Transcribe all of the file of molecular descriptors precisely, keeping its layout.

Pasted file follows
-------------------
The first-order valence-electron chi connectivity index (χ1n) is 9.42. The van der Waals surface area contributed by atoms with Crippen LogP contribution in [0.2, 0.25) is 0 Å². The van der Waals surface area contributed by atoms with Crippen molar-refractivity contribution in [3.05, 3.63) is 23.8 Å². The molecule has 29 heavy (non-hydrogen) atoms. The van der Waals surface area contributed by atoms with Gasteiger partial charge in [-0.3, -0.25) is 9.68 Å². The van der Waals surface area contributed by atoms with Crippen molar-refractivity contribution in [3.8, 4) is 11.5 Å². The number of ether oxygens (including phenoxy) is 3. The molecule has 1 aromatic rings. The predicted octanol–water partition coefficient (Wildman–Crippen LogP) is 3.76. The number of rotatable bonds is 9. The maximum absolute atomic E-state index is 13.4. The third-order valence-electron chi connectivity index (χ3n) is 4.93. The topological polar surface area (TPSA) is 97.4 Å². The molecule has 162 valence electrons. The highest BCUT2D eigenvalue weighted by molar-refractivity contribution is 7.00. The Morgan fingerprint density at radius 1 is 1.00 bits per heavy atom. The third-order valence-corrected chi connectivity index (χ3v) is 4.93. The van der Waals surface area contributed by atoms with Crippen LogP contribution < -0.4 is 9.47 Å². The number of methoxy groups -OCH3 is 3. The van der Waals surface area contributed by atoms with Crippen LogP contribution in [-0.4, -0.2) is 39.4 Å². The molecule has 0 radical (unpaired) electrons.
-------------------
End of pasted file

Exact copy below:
The first-order valence-electron chi connectivity index (χ1n) is 9.42. The van der Waals surface area contributed by atoms with Crippen LogP contribution in [0.2, 0.25) is 0 Å². The van der Waals surface area contributed by atoms with Crippen molar-refractivity contribution in [3.05, 3.63) is 23.8 Å². The molecule has 29 heavy (non-hydrogen) atoms. The van der Waals surface area contributed by atoms with Gasteiger partial charge in [-0.3, -0.25) is 9.68 Å². The van der Waals surface area contributed by atoms with Crippen molar-refractivity contribution in [3.8, 4) is 11.5 Å². The number of ether oxygens (including phenoxy) is 3. The molecule has 1 aromatic rings. The predicted octanol–water partition coefficient (Wildman–Crippen LogP) is 3.76. The number of rotatable bonds is 9. The maximum absolute atomic E-state index is 13.4. The third-order valence-electron chi connectivity index (χ3n) is 4.93. The topological polar surface area (TPSA) is 97.4 Å². The molecule has 162 valence electrons. The highest BCUT2D eigenvalue weighted by molar-refractivity contribution is 7.00. The Morgan fingerprint density at radius 1 is 1.00 bits per heavy atom. The third-order valence-corrected chi connectivity index (χ3v) is 4.93. The van der Waals surface area contributed by atoms with Crippen LogP contribution < -0.4 is 9.47 Å². The number of methoxy groups -OCH3 is 3. The van der Waals surface area contributed by atoms with Crippen LogP contribution in [-0.4, -0.2) is 39.4 Å². The molecule has 0 radical (unpaired) electrons.